Vets offer ground perspective on Afghanistan
Veterans of the war in Afghanistan offered divergent views on the so-called “long war” Thursday before the Senate Foreign Relations Committee.
The veterans — three soldiers and a Marine — shared their experiences on the ground and debated the merits of President Barack Obama’s plans to increase troop levels in Afghanistan while drawing down forces in Iraq.
The hearing, chaired by Sen. John Kerry, D-Mass., came almost 38 years to the day after Kerry famously testified before the same committee against the Vietnam War. He acknowledged the similarities between the two conflicts, but underscored the need for lawmakers to hear from today’s combat veterans.
“History proves that soldiers on the ground have intimate knowledge that is vital to their commanders and to us as policymakers,” he said. “Our job this morning is to listen and learn from your perspective.”
Each of the soldiers endorsed the troop buildup in Afghanistan, saying it offers a chance to fix some of the strategic and tactical mistakes of the past.
“I realize that many of the goals that we set for ourselves at the onset of the war may no longer be fully achievable, but we must try to stabilize and secure Afghanistan before it slips further into violence,” said former Army Staff Sgt. Christopher McGurk, who served in eastern part of the country in 2003.
“I strongly believe that the mission in Afghanistan combined with our efforts in Pakistan was and is the true front in the war on terror, something I did not believe while fighting in Iraq,” McGurk said.
Army Reserve Staff Sgt. Genevieve Chase, who served as an intelligence soldier with the 10th Mountain Division in Afghanistan in 2006, said troops should be allowed to extend their tours, if requested.
“In a culture where a man’s trust and respect is earned with time, loyalty and devotion to a cause, we rotate out units every six to 12 months,” she said.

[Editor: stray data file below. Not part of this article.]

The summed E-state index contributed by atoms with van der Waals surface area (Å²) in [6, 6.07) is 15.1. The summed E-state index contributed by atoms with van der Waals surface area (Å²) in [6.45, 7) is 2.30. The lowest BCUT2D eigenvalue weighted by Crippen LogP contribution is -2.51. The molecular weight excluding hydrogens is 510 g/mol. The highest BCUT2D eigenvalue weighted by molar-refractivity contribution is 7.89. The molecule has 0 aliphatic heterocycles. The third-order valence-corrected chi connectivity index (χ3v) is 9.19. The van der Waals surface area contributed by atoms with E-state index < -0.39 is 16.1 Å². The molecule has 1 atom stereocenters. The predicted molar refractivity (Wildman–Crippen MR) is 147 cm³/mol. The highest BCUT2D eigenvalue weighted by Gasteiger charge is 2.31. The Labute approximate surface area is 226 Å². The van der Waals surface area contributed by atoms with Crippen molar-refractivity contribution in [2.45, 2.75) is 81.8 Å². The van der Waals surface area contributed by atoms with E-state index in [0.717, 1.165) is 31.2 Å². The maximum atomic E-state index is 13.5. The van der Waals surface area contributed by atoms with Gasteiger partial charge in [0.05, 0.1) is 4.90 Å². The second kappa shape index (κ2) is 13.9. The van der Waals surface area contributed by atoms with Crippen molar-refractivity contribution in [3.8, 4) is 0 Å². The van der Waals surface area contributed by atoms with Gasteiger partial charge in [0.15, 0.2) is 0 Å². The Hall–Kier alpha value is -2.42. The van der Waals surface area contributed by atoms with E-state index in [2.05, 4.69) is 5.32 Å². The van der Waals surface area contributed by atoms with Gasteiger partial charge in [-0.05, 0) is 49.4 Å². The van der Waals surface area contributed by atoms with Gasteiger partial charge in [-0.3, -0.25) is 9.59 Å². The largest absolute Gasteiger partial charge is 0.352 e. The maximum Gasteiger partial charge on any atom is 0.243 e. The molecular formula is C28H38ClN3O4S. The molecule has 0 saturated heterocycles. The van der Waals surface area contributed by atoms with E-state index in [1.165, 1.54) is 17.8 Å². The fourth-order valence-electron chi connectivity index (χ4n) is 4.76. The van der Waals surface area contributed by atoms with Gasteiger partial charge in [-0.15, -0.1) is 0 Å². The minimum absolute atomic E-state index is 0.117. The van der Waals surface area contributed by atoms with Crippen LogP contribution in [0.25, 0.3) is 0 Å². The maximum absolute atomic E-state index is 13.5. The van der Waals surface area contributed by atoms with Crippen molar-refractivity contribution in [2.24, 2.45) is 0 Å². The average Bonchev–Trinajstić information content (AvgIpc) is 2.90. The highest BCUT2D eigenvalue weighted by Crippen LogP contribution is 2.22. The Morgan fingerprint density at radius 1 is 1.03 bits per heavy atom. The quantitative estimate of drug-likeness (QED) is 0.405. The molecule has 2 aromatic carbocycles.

She also said security missions should take priority over infrastructure projects.
“Although the concept of the [provincial reconstruction teams] was altruistic, their application has been hindered by a number of issues, all secondary to the lack of security,” she said. “What good sense does it make to build schools, provincial centers, bridges and wells when there is no support or security provided for the villagers to utilize them?”
Former Army Reserve Capt. Westley Moore, who served with the 1st Brigade, 82nd Airborne Division, in eastern Afghanistan in 2005, noted the differences between the battles there and in Iraq.
“Unlike Iraq, Afghanistan is a very rural fight, and cannot be fought out of Kandahar or Kabul,” he said. “In Iraq, the saying was, ‘As goes Baghdad, so goes the rest of the country.’ This is not the case in Afghanistan.”
Moore also said the war will require continued political will and more manpower than the 17,000 additional service members expected to arrive this summer.
“The Taliban is executing a doctrine based on exhaustion, where their entire strategy depends on our political and national will faltering,” he said. “Many of them are fond of saying, ‘The Americans have the wristwatches, but we have the time.’ ”
Former Marine Cpl. Rick Reyes, a veteran of both Iraq and Afghanistan, was the only one of the four to oppose escalating the war in Afghanistan.
“More troops, more war, is not the answer,” he said.
Reyes said during his tour in Afghanistan in 2001, translators were paid based on the number of tips they provided — a practice that yielded numerous suspects but few terrorists.
“I started to feel like we were chasing ghosts,” Reyes said. “How can you tell the difference between members of the Taliban from an Afghan civilian? You can’t.”
Still, Reyes agreed with his fellow witnesses that a complete withdrawal isn’t the answer, and that additional intelligence and civilian workers could benefit the military mission.
Retired Col. Andrew Bacevich, a Boston University professor who has written extensively about the military and national security, also testified and questioned the strategic value and long-term cost of the “long war.”
A West Point graduate who served in Vietnam and whose son, Andrew, was killed in Iraq in 2007, Bacevich also drew parallels to the Vietnam War.
“The mystical war against communism finds its counterpart in the mystical war on terrorism,” he said. “As in the 1960s so, too, today: Mystification breeds misunderstanding and misjudgment. It prevents us from seeing things as they are.
“As a direct result, it leads us to exaggerate the importance of places like Afghanistan and indeed to exaggerate the jihadist threat, which falls well short of being existential. … With the long war already this nation’s second most expensive conflict, trailing only World War II, and with the federal government projecting trillion-dollar deficits for years go come, how much can we afford and where is the money coming from?”